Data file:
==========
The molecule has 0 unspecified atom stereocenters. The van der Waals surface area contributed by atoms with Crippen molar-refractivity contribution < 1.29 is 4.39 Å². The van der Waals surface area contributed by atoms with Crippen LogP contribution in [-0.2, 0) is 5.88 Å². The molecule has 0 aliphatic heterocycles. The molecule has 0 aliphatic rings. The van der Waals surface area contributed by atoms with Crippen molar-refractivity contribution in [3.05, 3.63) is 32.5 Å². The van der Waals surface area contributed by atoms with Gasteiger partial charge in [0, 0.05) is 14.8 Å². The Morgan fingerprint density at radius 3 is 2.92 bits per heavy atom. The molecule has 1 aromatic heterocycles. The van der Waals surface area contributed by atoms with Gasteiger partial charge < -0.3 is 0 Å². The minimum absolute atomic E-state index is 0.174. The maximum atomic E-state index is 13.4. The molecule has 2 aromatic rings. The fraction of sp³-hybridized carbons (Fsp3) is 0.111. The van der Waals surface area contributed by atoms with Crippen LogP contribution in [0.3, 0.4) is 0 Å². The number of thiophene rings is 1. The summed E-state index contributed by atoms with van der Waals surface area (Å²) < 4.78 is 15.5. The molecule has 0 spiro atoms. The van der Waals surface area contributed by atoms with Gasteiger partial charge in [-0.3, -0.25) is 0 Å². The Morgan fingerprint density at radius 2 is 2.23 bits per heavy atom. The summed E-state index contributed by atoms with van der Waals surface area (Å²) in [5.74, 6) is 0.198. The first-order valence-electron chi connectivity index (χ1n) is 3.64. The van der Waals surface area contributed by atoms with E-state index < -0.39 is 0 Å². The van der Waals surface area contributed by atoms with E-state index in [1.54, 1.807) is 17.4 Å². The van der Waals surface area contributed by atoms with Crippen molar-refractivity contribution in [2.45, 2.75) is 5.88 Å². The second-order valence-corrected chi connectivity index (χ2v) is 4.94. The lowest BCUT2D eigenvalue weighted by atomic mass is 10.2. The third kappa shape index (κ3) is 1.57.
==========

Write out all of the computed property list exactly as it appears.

The molecule has 0 unspecified atom stereocenters. The van der Waals surface area contributed by atoms with Crippen molar-refractivity contribution < 1.29 is 4.39 Å². The van der Waals surface area contributed by atoms with Crippen LogP contribution in [-0.2, 0) is 5.88 Å². The molecule has 0 aliphatic heterocycles. The molecule has 0 aliphatic rings. The van der Waals surface area contributed by atoms with Crippen molar-refractivity contribution in [3.05, 3.63) is 32.5 Å². The van der Waals surface area contributed by atoms with Gasteiger partial charge in [0, 0.05) is 14.8 Å². The Morgan fingerprint density at radius 3 is 2.92 bits per heavy atom. The molecule has 1 aromatic heterocycles. The van der Waals surface area contributed by atoms with Gasteiger partial charge < -0.3 is 0 Å². The minimum absolute atomic E-state index is 0.174. The maximum atomic E-state index is 13.4. The molecule has 2 aromatic rings. The fraction of sp³-hybridized carbons (Fsp3) is 0.111. The van der Waals surface area contributed by atoms with Crippen LogP contribution in [0.3, 0.4) is 0 Å². The number of thiophene rings is 1. The summed E-state index contributed by atoms with van der Waals surface area (Å²) < 4.78 is 15.5. The molecule has 0 spiro atoms. The van der Waals surface area contributed by atoms with Gasteiger partial charge in [-0.3, -0.25) is 0 Å². The Morgan fingerprint density at radius 2 is 2.23 bits per heavy atom. The summed E-state index contributed by atoms with van der Waals surface area (Å²) in [5.74, 6) is 0.198. The first-order valence-electron chi connectivity index (χ1n) is 3.64. The van der Waals surface area contributed by atoms with E-state index < -0.39 is 0 Å². The van der Waals surface area contributed by atoms with E-state index in [1.54, 1.807) is 17.4 Å². The van der Waals surface area contributed by atoms with Crippen molar-refractivity contribution in [2.45, 2.75) is 5.88 Å². The second-order valence-corrected chi connectivity index (χ2v) is 4.94. The lowest BCUT2D eigenvalue weighted by atomic mass is 10.2. The third kappa shape index (κ3) is 1.57.